FAIRBANKS (AP) — The U.S. Department of Education has approved Alaska’s request for a one-year freeze on state targets under the No Child Left Behind Act.
Under the Bush-era law, the number of students needed to pass standardized tests to achieve adequate yearly progress increases each year. The one-year waiver will allow Alaska to use 2010-11 proficiency targets when calculating its progress in the coming school year.
The frozen targets will require that 83 percent of students be proficient in English and 75 percent of students be proficient in math.
The 10-year-old law requires all students to achieve proficient math and reading scores by 2014, a target many educators consider impossible to reach.
Fairbanks North Star Borough School District Superintendent Pete Lewis said Friday the partial waiver is a step in the right direction.
“The system is one that needs to be adjusted,” he told the Fairbanks Daily News-Miner.
Said Rep. Bob Miller, D-Fairbanks, “The state’s efforts to set its own standards and take the opportunity to opt out of No Child Left Behind are working, and the federal government’s decision to grant the first part of our request is an encouraging step in Alaska’s efforts to maintain local control of our schools and our children’s education,” he said.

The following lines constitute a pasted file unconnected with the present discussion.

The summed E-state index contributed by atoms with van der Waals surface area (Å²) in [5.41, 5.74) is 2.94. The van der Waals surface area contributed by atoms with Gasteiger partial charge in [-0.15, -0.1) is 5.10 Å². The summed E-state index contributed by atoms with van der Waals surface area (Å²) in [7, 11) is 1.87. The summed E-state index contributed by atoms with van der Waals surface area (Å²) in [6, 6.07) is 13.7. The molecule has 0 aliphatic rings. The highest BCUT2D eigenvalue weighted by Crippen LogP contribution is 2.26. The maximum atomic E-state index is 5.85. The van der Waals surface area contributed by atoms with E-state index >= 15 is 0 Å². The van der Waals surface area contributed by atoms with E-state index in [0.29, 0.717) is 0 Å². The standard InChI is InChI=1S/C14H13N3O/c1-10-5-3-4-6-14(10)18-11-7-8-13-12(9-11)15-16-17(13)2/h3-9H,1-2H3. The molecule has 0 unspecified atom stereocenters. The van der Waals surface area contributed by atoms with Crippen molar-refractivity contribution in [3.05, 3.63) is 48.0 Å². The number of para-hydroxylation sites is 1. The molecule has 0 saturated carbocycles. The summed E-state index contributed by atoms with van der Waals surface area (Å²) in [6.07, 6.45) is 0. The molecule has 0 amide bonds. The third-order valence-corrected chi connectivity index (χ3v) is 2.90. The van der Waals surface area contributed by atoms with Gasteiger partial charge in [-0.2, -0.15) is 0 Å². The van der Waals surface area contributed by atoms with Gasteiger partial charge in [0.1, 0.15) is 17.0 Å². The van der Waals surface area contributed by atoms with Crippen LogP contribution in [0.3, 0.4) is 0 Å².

The partial waiver must be formally accepted by the state Board of Education at its July 24 meeting.
The Obama administration announced Friday that Washington and Wisconsin have been granted larger waivers from the education law. That brought to 26 the number of states now free from many of its requirements. The Education Department started granting waivers in February in exchange for promises from states to improve how they prepare and evaluate students and their teachers.